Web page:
So, in my last post on the subject of our trip to the Grand Canyon, I promised I wouldn’t leave my faithful followers hanging for long, and…apparently I’m a big fat liar, because that was way back on the 5th of September. Oops. (For newcomers, my family and I went on a summer vacation that included a 6 day rafting trip in the Grand Canyon. To read more, and see other pictures: Vacation 2012)
I would have gotten back to this sooner, but my computer died in October, and I have spent the last few months working on my laptop which is a great machine, but not real conducive to photo editing.
When last we spoke of this subject, the Earleys had just finished their first day in the Grand Canyon, headed for their first night sleeping on a beach under the stars. By the time the stars came out, though, I was so tired: I had a hard time staying awake to look at them. Also, there are SO FREAKING MANY STARS: it’s really hard to comprehend and focus on what you are seeing.
Despite the fact that we were in sleeping bags on cots, I think everyone slept pretty well. We woke around 5AM and had a huge breakfast of hashbrowns, thick cut bacon, eggs to order and orange juice.
We were expecting it to be hot, but there was cloud cover and cool breezes, so it was on the chilly side most of the day. The rapids we ran were pretty mild. We continued to descend through the layers of rock, and while I wrote down the mnemonic, I not sure I can remember all of the layers themselves:
Know The Canyon’s History, Study Rocks Made By Time. (Here’s a description of the layers, with a diagram, if you are interested.)
I think our favorite layer was the Bright Angel Shale.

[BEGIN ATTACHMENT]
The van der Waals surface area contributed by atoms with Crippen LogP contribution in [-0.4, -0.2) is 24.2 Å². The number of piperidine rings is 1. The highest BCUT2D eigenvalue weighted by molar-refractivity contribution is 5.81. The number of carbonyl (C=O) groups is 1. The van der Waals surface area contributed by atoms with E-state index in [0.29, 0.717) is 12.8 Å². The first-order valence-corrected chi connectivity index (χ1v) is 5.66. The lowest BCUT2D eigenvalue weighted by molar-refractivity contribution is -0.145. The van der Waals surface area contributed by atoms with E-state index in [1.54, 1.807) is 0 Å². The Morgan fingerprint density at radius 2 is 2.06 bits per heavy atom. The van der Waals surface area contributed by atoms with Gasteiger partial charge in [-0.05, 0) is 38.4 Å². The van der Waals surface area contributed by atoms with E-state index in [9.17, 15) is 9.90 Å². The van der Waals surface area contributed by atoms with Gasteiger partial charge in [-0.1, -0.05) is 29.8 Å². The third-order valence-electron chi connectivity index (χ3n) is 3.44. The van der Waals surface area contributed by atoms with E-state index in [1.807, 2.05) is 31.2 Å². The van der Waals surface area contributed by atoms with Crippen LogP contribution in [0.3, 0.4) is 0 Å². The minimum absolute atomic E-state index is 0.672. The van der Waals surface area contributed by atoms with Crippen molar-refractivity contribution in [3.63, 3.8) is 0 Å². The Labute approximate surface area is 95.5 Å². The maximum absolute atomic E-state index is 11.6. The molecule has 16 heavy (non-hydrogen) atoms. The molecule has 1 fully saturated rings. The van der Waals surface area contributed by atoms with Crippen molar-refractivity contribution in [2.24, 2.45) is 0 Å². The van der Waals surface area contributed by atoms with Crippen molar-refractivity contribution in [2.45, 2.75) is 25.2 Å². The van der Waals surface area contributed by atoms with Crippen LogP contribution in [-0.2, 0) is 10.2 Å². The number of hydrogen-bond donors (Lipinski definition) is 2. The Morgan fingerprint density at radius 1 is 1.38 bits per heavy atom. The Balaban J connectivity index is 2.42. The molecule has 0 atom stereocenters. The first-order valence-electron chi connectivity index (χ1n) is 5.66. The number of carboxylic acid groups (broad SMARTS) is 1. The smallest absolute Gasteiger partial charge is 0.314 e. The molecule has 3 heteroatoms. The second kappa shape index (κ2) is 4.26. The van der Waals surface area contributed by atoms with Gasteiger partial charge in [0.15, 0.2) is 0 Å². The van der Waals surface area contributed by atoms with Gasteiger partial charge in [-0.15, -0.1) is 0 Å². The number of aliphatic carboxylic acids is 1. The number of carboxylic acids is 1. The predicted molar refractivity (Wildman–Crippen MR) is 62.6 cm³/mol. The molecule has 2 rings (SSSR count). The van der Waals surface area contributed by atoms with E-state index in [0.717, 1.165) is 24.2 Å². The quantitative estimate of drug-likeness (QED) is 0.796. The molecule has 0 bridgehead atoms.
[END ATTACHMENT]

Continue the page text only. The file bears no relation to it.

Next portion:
The pictures don’t do it justice, of course. Some of those layers were the most beautiful dark purple, gorgeous.
The waterfall above is called Vasey’s Paradise. One of the rapids that I wrote down was President Harding Rapid — many of the rapids or features had names like that, with stories that went with them. This one was named because the men on an expedition in 1923 heard of President Harding’s death on the radio the night before the reached it.
We took lots of pictures of rocks and rock formations, several of which are included in the gallery at the bottom of the post.
Lunch was cold cuts, fruit and chips. And cookies. Afterwards, we hiked up the Little Colorado River so we could go “swimmming” — and ride a rapid on our backs! Mostly the whole operation was a mud bath.
I decided to be brae and tried the rapid. Oh. My. I wasn’t expecting my head to go under, and it was all a little scary. I’m glad I tried it, though! Mark wasn’t going to go, but after I was brave enough to do it, he HAD to. I think he ended up doing it 3 times. Both of the boys went 7 or so times. They could have done it all day long if we’d let them.
I believe that’s Joe. The water was warm and looked like chocolate milk, and you had to do your best not swallow very much of it.
After the Little Colorado, we had about 30-45 more minutes before we reached out camp at Lava Canyon, Mile 66. We could hear Lava Canyon Rapid roaring just downstream from our camp. The outdoor toilet was quite a climb up loose rock, but it was at the opening of an old mine shaft and had a really amazing view. I never did think to take a camera to the toilet with me, though.
Before we had started the trip, on the first day, Wiley, our main guide, said “This is the most difficult vacation you’ll ever take.” He wasn’t kidding. Despite the sun & heat & dirt & gnats & everything else, though — it was so worth it.
I’ve got several galleries of photos here. The first is just the general “these the best pictures of the day” gallery. After that is some more pictures of people riding the rapids in the Little Colorado River. And finally, this particular night had a particularly amazing sunset. The colors of the rock, the way they glowed: a lot of us had our cameras out for quite awhile trying to capture it.